Sep 3, 2005 at 12:13 pm #1216731
Strange how little footwear is being discussed here, probably being the single most important item for a hiker.
For daytrips and shorter, multi-day hikes, I have been wearing a pair of low cut walking shoes (Meindl Magic’s or Montrail Stratos). But past few weeks, I have been walking in the Alps with a 40 lbs pack (actually the weight is just a guess but should be about right)carrying all the food for 10 days. Since large parts of the trip went over rugged trails or off trail above tree line, I was a bit reluctant to wear these low cut shoes, aspecially considering the heavy pack, and took my old but heavy leather walking boots. Definitely not as comfortable as a lightweight pair.
I’m going to retire these boots after years of abuse so this means I need a new pair and this is where the problem starts. I would prefer a light (2,5 lbs max)and flexible pair, but I still don’t know how suitable such a pair is for that kind of trip. At times, the rather stiff sole of my leather boots seemed an advantage.
What’s the experience of others with this issue ? Do you use trailrunners for just about everything or do you have the feeling that under certain circumstances (terrain, high packweight, …) you need something heavier/stiffer ?Sep 3, 2005 at 3:04 pm #1341209
Tom, I wear trail runners on every hike and haven’t had an issue. In the winter I carry roughly 18 lbs. and have even been exposed to temperatures well below zero. In the summer, even over rough terrain, I wear the same runners. I only carry about 10 lbs. in the summer so I can’t vouch for the support you will have with 40 lbs. in your pack. I can tell you this…once you decide to go with trail runners over boots, you will never go back. Enjoy! KDSep 3, 2005 at 4:19 pm #1341210
I would take a look at the Dunham Waffle Stomper Premier. It’s a fairly light fully supportive boot that is very well cushined for heavier packs. I use them all year round in very challenging terrain. I never have liked backpacking in trail running shoes, they just seemed to get torn up too fast. Anyways,check them out for a light weight boot.Sep 3, 2005 at 5:09 pm #1341212
It’s not that I’m not convinced that trailrunners or lightweight hiking shoes are more comfortable to wear. I use them for most of my hikes. It’s just that I don’t know how suitable they are for lenghtly trips, carrying heavier loads over alpine terrain. So what I particularly like to know is what the experience is of others with trailrunners or equal under similar conditions carrying loads of 30 lbs or more. And if there are conditions under which a stiffer boot has an advantage over trail runners.Sep 3, 2005 at 5:17 pm #1341213
It’s not that I’m not convinced that trailrunners or lightweight hiking shoes are more comfortable to wear. I use them for most of my hikes. It’s just that I don’t know how suitable they are for lenghtly trips, carrying heavier loads over alpine terrain. So what I particularly like to know is what the experience is of others with trailrunners or equal under similar conditions carrying loads of 30 lbs or more. And if there are conditions under which a stiffer boot has an advantage over trail runners.Sep 3, 2005 at 11:09 pm #1341219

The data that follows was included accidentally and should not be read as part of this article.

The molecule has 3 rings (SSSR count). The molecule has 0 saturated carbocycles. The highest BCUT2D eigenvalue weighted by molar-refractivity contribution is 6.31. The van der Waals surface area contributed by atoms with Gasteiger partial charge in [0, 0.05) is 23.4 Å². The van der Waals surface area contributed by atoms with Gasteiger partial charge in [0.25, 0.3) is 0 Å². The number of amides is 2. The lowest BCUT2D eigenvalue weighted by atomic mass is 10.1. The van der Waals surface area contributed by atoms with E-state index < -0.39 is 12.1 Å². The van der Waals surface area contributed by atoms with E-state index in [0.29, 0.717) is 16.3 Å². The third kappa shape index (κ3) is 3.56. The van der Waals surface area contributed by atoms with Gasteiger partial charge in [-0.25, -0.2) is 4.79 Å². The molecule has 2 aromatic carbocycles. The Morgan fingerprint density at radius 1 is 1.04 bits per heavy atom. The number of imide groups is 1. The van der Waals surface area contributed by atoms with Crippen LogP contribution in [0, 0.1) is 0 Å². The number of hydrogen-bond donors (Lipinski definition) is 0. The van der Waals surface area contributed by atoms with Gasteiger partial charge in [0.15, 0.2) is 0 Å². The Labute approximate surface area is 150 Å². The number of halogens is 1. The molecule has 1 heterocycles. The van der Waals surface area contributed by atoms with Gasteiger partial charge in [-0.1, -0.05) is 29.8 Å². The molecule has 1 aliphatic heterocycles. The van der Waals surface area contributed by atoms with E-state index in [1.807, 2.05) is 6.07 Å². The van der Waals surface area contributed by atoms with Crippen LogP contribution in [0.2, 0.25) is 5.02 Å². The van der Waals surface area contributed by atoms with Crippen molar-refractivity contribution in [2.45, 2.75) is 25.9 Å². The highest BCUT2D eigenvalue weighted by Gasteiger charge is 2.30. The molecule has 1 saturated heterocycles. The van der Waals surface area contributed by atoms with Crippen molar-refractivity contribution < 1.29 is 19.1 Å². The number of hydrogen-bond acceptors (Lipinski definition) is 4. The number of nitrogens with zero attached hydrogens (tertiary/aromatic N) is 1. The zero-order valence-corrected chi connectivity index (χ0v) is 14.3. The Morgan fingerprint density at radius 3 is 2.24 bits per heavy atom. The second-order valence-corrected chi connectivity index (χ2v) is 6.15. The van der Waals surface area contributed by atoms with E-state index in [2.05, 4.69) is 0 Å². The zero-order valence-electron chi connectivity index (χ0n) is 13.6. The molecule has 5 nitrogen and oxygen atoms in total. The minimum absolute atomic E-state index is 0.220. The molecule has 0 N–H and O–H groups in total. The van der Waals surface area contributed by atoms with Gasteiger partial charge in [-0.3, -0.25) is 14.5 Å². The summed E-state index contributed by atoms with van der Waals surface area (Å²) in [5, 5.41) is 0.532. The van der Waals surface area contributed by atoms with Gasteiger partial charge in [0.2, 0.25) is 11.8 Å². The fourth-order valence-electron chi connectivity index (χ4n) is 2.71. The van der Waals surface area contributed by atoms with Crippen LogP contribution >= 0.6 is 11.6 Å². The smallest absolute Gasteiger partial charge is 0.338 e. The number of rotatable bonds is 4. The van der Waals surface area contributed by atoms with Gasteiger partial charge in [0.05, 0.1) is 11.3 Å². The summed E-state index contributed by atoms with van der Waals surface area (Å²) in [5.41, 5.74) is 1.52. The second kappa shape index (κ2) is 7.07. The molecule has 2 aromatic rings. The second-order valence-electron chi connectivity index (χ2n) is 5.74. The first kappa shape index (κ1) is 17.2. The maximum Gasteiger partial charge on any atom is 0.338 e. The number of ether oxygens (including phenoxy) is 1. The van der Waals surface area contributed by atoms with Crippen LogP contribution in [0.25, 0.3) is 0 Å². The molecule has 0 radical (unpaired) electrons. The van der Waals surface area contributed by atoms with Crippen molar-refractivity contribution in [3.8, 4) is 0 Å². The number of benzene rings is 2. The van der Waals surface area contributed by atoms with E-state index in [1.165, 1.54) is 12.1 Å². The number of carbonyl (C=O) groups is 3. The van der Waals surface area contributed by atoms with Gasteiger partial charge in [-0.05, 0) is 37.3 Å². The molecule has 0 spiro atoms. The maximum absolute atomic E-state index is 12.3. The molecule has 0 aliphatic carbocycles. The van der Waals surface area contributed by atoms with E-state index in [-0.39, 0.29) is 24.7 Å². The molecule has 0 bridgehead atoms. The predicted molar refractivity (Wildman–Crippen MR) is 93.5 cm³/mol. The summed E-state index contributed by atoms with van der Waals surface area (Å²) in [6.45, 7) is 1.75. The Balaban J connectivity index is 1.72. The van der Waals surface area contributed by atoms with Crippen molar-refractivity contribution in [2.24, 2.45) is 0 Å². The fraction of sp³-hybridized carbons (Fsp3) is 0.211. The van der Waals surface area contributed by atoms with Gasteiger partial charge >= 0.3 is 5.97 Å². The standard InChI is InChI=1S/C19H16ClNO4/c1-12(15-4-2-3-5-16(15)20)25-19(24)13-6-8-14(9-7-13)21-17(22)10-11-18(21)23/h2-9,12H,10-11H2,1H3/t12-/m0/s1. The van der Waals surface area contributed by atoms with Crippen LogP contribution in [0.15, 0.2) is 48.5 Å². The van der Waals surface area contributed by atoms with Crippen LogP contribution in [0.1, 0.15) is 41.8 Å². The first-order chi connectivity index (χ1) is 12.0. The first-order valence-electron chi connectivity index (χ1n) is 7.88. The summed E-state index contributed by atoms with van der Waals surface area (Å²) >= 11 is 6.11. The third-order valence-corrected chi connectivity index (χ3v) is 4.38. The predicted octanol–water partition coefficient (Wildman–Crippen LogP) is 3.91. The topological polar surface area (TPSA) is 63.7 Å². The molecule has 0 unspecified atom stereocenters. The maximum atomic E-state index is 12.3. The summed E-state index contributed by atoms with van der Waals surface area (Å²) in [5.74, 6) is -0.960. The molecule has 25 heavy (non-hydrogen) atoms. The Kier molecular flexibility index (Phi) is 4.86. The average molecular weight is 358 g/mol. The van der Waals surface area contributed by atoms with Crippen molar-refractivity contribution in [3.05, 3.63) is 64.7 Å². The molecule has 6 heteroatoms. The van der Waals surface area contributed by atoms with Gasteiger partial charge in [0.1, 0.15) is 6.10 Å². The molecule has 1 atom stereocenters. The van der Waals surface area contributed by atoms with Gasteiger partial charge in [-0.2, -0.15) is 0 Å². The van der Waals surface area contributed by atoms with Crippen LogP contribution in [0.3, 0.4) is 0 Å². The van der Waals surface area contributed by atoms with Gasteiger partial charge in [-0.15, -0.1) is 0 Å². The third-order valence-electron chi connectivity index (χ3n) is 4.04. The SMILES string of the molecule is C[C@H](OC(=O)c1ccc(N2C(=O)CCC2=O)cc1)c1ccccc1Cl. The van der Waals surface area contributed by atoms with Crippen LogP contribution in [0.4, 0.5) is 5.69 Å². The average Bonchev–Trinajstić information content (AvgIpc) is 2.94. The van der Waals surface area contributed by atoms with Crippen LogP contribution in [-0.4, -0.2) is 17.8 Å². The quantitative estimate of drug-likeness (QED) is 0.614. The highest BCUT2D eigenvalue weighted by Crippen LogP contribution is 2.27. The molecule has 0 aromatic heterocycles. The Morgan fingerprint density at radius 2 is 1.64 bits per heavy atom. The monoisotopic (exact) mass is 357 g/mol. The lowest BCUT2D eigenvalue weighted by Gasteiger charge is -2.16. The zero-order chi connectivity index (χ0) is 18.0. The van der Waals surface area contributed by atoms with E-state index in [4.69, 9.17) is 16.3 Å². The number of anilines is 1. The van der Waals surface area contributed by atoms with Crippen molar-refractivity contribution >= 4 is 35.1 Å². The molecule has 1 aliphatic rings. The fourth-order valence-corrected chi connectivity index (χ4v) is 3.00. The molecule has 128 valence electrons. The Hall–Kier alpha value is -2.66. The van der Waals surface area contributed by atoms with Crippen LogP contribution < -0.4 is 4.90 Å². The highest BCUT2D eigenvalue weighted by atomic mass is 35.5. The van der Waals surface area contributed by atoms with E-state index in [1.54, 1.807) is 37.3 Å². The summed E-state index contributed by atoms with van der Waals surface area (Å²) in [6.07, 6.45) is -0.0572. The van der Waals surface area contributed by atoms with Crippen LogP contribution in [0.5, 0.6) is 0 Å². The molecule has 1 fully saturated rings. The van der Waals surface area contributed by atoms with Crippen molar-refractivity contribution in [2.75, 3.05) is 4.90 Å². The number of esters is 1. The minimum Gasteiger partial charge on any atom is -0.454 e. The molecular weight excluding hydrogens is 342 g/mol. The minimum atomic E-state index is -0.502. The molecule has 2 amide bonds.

I have two pairs that I use on different occasions, depending on terrain. For ‘sketchy’ trail, for lack of a better term…i.e. that with skree, etc, I wear Montrail Stratos XCR (gortex). These are very comfortable, very light (I believe just under 2 lbs), provide nice stability around the ankle, and are quick lace. No break-in required, at least for me. Note that they seem to fit about a half size small so for example, if you are a 10, go for a 10.5.
The second pair I have a Dunham Wafflestomper Terrastryders (who comes up with these names?). They are low cut but exceptionally stiff with excellent vibram soles (stomp like a waffle?). Extremely comfortable. They honestly feel like Tennis shoes. These are also waterproof (proprietary) and I have used them with a 25 pound load before on relatively groomed trails.
Hope this helps…Sep 4, 2005 at 2:23 am #1341220
@pjLocale: LazyBoy in my Den - miss the forest
if you haven’t done so already, you might want to read Ray J’s comments on use of lightweight footwear in his classic tome “Beyond Backpacking”. he specifically mentions the alpine conditions in which he does NOT wear trailrunners (viz. when kicking steps). as i recall, he does advocate their used in other alpine conditions. not sure of his pack wt under those conditions – perhaps he mentioned it; if so, i’ve forgotten. he’s certainly experienced enough to know what works and what doesn’t work and under what conditions (at least for him and his style; it might work for you too). perhaps a good starting point?Sep 4, 2005 at 6:38 am #1341221